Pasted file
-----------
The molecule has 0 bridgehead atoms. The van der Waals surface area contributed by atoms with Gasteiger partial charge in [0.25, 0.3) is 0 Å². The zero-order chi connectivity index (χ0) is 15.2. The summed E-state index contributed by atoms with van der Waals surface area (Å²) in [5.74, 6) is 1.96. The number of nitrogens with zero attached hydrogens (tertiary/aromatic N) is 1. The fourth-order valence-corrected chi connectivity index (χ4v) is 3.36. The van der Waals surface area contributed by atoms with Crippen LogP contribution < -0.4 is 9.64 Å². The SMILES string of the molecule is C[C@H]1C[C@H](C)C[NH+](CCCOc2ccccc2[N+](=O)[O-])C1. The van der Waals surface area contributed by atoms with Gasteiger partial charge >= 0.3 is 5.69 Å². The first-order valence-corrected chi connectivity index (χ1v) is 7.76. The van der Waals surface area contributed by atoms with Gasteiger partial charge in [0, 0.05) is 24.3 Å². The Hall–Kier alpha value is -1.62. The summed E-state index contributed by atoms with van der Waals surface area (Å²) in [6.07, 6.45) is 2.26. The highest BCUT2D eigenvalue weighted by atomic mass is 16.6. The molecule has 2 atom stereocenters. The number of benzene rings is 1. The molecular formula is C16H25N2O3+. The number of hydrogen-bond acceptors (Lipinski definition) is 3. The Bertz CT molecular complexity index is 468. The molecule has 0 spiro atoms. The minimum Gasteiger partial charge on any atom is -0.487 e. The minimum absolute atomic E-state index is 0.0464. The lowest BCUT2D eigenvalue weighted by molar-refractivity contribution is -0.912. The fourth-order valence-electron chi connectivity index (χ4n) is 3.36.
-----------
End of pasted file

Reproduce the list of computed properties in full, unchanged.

The molecule has 0 bridgehead atoms. The van der Waals surface area contributed by atoms with Gasteiger partial charge in [0.25, 0.3) is 0 Å². The zero-order chi connectivity index (χ0) is 15.2. The summed E-state index contributed by atoms with van der Waals surface area (Å²) in [5.74, 6) is 1.96. The number of nitrogens with zero attached hydrogens (tertiary/aromatic N) is 1. The fourth-order valence-corrected chi connectivity index (χ4v) is 3.36. The van der Waals surface area contributed by atoms with Crippen LogP contribution < -0.4 is 9.64 Å². The SMILES string of the molecule is C[C@H]1C[C@H](C)C[NH+](CCCOc2ccccc2[N+](=O)[O-])C1. The van der Waals surface area contributed by atoms with Gasteiger partial charge >= 0.3 is 5.69 Å². The first-order valence-corrected chi connectivity index (χ1v) is 7.76. The van der Waals surface area contributed by atoms with Gasteiger partial charge in [0, 0.05) is 24.3 Å². The Hall–Kier alpha value is -1.62. The summed E-state index contributed by atoms with van der Waals surface area (Å²) in [6.07, 6.45) is 2.26. The highest BCUT2D eigenvalue weighted by atomic mass is 16.6. The molecule has 2 atom stereocenters. The number of benzene rings is 1. The molecular formula is C16H25N2O3+. The number of hydrogen-bond acceptors (Lipinski definition) is 3. The Bertz CT molecular complexity index is 468. The molecule has 0 spiro atoms. The minimum Gasteiger partial charge on any atom is -0.487 e. The minimum absolute atomic E-state index is 0.0464. The lowest BCUT2D eigenvalue weighted by molar-refractivity contribution is -0.912. The fourth-order valence-electron chi connectivity index (χ4n) is 3.36.